Chemistry is a fascinating subject full of equations and formulas, yet it’s all grounded in the world around us.
Despite the fact that many people throw it in with maths as one of those subjects that seems like endless number crunching and problem-solving, the material is very practical and focussed on matter and its properties.
The first tip we’ll give you to pass higher chemistry is this: think about what first made you interested in chemistry.
Maybe you were pushed into taking higher chemistry by parents, teachers, or peer pressure. Maybe you took it in the hope that it would set you on a path to future career and financial success. Whatever your reasons for taking the subject, there has undoubtedly been a moment or two in which you really engaged with the material or something piqued your curiosity.
Once you have that moment in mind, store it, as this is the feeling you need to focus on to keep you motivated with your studies.
Revising for any exam can be boring and monotonous.
But if you have internal motivation, which is to say you’re focusing on what interests you about the subject rather than focusing on external factors such as the money you could make one day, you’re more likely to push through the dull moments.
If possible, tap into your curiosity about chemistry from time to time, if anything just to remind yourself that there can be pleasure in diving deeper and learning more.
Prepare and Review
It’s no secret that you need to revise the material thoroughly if you hope to do well in the higher chemistry exam. However, it’s arguably the case that preparing the material is equally as important as reviewing it afterwards.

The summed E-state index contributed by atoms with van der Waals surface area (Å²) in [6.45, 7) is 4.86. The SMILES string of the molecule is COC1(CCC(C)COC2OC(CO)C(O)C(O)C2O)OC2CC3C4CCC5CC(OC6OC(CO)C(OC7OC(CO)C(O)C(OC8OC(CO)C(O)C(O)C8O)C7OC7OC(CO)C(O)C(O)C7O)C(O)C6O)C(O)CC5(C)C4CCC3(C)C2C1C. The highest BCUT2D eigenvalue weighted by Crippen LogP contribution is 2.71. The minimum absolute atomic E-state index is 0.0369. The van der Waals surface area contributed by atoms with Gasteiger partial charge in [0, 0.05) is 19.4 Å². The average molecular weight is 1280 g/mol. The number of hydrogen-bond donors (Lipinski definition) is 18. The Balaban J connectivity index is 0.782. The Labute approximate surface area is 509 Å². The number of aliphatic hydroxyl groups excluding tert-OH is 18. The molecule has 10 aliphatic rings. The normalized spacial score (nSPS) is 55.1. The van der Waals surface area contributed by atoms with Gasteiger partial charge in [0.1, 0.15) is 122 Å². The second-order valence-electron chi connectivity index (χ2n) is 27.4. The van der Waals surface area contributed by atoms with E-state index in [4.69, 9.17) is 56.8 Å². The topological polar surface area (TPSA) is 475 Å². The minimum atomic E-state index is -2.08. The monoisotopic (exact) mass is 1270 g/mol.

How many times have you actually taken the time to look into the material that will come up in your next chemistry class?
If the answer is never, then this is something you need to make a priority going forward.
By preparing the material before you tackle it in class, you can prime your brain for understanding, even if at first glance you don’t grasp everything that’s going on.
Just by exposing yourself in some small way to the material, whether that means looking over a textbook page or watching a short video, you can set yourself up well to comprehend it when the teacher goes over it in class.
One of the easiest ways to fall behind in any subject is to put in zero effort outside of class.
If you show up every day to class expecting to just absorb all of the material through osmosis, you might get an unpleasant surprise come exam day.
While there are, of course, students that get away with this approach, one day the luck will wear off.
Assume that you are not one of the lucky few that has a photographic memory - if that were true, how would you memorize all the ideas and concepts thrown at you in each class?
Revising it a day or two before the exam, or going into each lesson having explored the material for yourself beforehand?
At the very least, by preparing the material ahead of time, you will be familiar with the names of the concepts that are brought up so you won’t need to ask your friend when you mishear the teacher.
But most of the time, this approach will set you up well for success in the classroom and on exam day.
This is because you will be predisposed to understand the material, having some familiarity with it before your teacher breaks it down in detail.
By tackling the material ahead of time, you can also identify any questions you have in advance, so you can fill the gaps in your knowledge during class rather than going home with more questions than answers.
This approach is also likely to help you feel like you aren’t in over your head, since showing up each day with no prior knowledge of the material can cause stress and make you feel like you’re always struggling to keep up.
Preparing the material in advance is only half the battle, though.
If you truly want to succeed and make sure you are 100% ready for the exam when the time comes, then you’ll want to focus on taking the best notes you can in class.
All the preparation in the world will go to waste if you’re note-taking skills are sub-par.